Discover more from Steady Beats | Matt Tillotson
The Mix Tape, Vol. 57
Welcome to this week’s Mix:
📺Insider strategies for getting local publicity
🚫Ageism in the advertising industry
🐇BoingBoing springs up
📣The coming age of employee brand ambassadors
🎸Classic rockers remind us to play the long game
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Experts: Five ways to get local news coverage
Recently, I spoke with communications pros about how to garner local media coverage for businesses. Local media remains powerful and influencial, and a positive story provides instant reach and credibility.
WTSP reporter, weekend anchor, and fellow Michigan State Spartan Josh Sidorowicz wrote to me about how he sifts through hundreds of PR pitches every day:
“If we’re going to do a story, 9 times of 10 there needs to be something that ties it in with the news of the day. If a local business has a story to tell, what would make a wide swath of viewers care about it? How does it relate to what’s happening in the community or the world right now? Also, is there an emotional aspect?”
Local journalists are deluged with pitches, but there are simple ways for businesses to stand out.
Ageism in the advertising industry
Avi Dan, writing in Forbes about cost-cutting in the ad agency business at the expense of older workers:
Asked by an analyst if he feels that his company talent is disproportionately skewed toward the creators of expensive 30-second commercials, Mark Read, the CEO of WPP responded, "Look at our people – the average age of someone who works at WPP is less than 30 – they don’t hark back to the 1980s, luckily.” The fire storm that ensued as social media exploded with anger at this blatant display of discriminatory practices and ageism.
Agencies increasingly find themselves offering commoditized services at razor-thin margins. As a result, older, more expensive professionals are jettisoned, leaving the work to more junior (and cheaper) staffers.
The results are not always great:
Primarily focusing on reducing cost by getting rid of your best performers will eventually kill agencies. You can cut back on dough and make a pizza so cheap nobody will eat it. You can make an agency so young that nobody will hire it.
In-house corporate marketing teams are not immune to this behavior, either.
BoingBoing springs up
BoingBoing, which launched its site in 1995, is a king of the OG blogs.
Which is why it was so wild to see my article on James Altucher vs. Jerry Seinfeld appear there this week:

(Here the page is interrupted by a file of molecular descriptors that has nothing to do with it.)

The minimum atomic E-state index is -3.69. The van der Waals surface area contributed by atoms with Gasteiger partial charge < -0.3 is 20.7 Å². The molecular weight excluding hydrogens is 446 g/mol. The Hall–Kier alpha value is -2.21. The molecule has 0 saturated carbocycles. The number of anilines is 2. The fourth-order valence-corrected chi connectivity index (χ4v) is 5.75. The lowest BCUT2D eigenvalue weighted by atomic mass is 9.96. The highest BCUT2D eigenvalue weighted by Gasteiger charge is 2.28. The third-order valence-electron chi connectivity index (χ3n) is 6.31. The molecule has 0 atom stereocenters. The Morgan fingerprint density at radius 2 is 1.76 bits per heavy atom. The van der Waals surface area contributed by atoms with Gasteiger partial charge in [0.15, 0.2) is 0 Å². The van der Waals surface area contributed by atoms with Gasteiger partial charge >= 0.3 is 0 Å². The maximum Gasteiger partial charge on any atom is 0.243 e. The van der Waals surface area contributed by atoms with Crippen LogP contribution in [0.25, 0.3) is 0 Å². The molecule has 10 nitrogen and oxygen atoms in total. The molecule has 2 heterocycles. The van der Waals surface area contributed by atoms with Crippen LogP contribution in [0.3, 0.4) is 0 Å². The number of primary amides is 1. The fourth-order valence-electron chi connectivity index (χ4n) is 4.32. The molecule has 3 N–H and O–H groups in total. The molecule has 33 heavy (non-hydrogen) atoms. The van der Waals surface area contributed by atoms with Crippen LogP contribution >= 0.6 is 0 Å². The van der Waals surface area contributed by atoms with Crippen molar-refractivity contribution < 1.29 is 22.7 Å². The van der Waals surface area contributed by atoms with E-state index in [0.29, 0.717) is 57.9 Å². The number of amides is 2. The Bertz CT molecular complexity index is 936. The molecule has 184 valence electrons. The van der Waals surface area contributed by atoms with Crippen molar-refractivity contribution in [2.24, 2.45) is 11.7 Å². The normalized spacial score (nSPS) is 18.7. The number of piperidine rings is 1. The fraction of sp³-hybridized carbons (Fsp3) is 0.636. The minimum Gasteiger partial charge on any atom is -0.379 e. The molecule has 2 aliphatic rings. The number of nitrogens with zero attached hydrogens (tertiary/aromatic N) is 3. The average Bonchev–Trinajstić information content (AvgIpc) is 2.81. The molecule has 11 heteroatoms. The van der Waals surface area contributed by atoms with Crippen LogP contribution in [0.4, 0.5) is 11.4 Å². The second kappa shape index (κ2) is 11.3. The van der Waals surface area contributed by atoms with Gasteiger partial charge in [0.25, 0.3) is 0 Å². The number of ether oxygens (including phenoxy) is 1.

"There's an old saying about arguments: when you resort to ad hominem attacks, you've already lost." That's what Matt Tillotson wrote in his essay analyzing entrepreneur/gadfly James Altucher's blog post about the end of New York City and Jerry Seinfeld's weak, hypocritical rebuttal in the NY Times.
Co-founder Mark Frauenfelder distilled my argument down nicely: if someone resorts to personal attacks in response to your argument, congratulations. You won.
The next social media trend: celebrity employees?
Austin Rief, co-founder of the wildly successful Morning Brew newsletter, highlights a prediction from Amada Goetz on the next big thing in corporate social media:
This strategy works for Morning Brew.
Austin and the team use Twitter to interact, often with pretty hilarious results. People gravitate towards them. We want to connect with people, not brands. And we love to look behind the scene.
As a bonus: this strategy acts as a natural talent recruiting vehicle.
But … the hot trend in 2021?
I’m not so sure.
Not because employee ambassadors won’t be effective. But conservative management teams—the kind who think you can’t work effectively from home—will have to further cede control of corporate brands and messaging.
The strategy will be a tough sell in many boardrooms.
And there’s risk for employees, too. Twitter can turn on you quickly. Will companies stand behind employees if a situation goes sideways?
Companies must set clear communication expectations for employees, and employees need to own the responsibility that comes with representing their employer online.
Reminder: play the long game
Thank you for reading and sharing.
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